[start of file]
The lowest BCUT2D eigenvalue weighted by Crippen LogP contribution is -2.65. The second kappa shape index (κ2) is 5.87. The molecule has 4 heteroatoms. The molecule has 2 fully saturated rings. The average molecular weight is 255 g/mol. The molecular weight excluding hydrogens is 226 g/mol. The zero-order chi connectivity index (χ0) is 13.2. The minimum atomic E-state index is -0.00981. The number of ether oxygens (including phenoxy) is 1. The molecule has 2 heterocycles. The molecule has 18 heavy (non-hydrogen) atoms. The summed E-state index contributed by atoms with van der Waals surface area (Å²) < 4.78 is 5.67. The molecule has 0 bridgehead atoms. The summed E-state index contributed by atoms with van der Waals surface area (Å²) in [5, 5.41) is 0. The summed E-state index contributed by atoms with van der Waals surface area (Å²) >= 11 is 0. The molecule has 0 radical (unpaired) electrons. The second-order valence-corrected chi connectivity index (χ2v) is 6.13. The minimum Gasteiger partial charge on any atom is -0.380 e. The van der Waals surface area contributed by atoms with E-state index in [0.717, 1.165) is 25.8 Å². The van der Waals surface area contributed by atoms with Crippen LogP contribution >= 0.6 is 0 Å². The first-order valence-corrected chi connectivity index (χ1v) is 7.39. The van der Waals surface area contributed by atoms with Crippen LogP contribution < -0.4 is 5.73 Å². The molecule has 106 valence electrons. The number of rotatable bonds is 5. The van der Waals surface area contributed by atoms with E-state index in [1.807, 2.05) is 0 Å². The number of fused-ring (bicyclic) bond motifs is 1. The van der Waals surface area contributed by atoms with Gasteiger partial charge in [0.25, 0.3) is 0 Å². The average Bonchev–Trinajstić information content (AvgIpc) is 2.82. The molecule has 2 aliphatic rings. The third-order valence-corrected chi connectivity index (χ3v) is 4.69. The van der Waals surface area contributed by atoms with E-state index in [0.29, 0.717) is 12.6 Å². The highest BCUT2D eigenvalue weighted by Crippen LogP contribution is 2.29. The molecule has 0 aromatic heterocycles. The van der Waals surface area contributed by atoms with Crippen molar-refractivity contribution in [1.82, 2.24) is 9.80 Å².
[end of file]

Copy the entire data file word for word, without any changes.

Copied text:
The lowest BCUT2D eigenvalue weighted by Crippen LogP contribution is -2.65. The second kappa shape index (κ2) is 5.87. The molecule has 4 heteroatoms. The molecule has 2 fully saturated rings. The average molecular weight is 255 g/mol. The molecular weight excluding hydrogens is 226 g/mol. The zero-order chi connectivity index (χ0) is 13.2. The minimum atomic E-state index is -0.00981. The number of ether oxygens (including phenoxy) is 1. The molecule has 2 heterocycles. The molecule has 18 heavy (non-hydrogen) atoms. The summed E-state index contributed by atoms with van der Waals surface area (Å²) < 4.78 is 5.67. The molecule has 0 bridgehead atoms. The summed E-state index contributed by atoms with van der Waals surface area (Å²) in [5, 5.41) is 0. The summed E-state index contributed by atoms with van der Waals surface area (Å²) >= 11 is 0. The molecule has 0 radical (unpaired) electrons. The second-order valence-corrected chi connectivity index (χ2v) is 6.13. The minimum Gasteiger partial charge on any atom is -0.380 e. The van der Waals surface area contributed by atoms with E-state index in [0.717, 1.165) is 25.8 Å². The van der Waals surface area contributed by atoms with Crippen LogP contribution >= 0.6 is 0 Å². The first-order valence-corrected chi connectivity index (χ1v) is 7.39. The van der Waals surface area contributed by atoms with Crippen LogP contribution < -0.4 is 5.73 Å². The molecule has 106 valence electrons. The number of rotatable bonds is 5. The van der Waals surface area contributed by atoms with E-state index in [1.807, 2.05) is 0 Å². The number of fused-ring (bicyclic) bond motifs is 1. The van der Waals surface area contributed by atoms with Gasteiger partial charge in [0.25, 0.3) is 0 Å². The average Bonchev–Trinajstić information content (AvgIpc) is 2.82. The molecule has 2 aliphatic rings. The third-order valence-corrected chi connectivity index (χ3v) is 4.69. The van der Waals surface area contributed by atoms with E-state index in [0.29, 0.717) is 12.6 Å². The highest BCUT2D eigenvalue weighted by Crippen LogP contribution is 2.29. The molecule has 0 aromatic heterocycles. The van der Waals surface area contributed by atoms with Crippen molar-refractivity contribution in [1.82, 2.24) is 9.80 Å².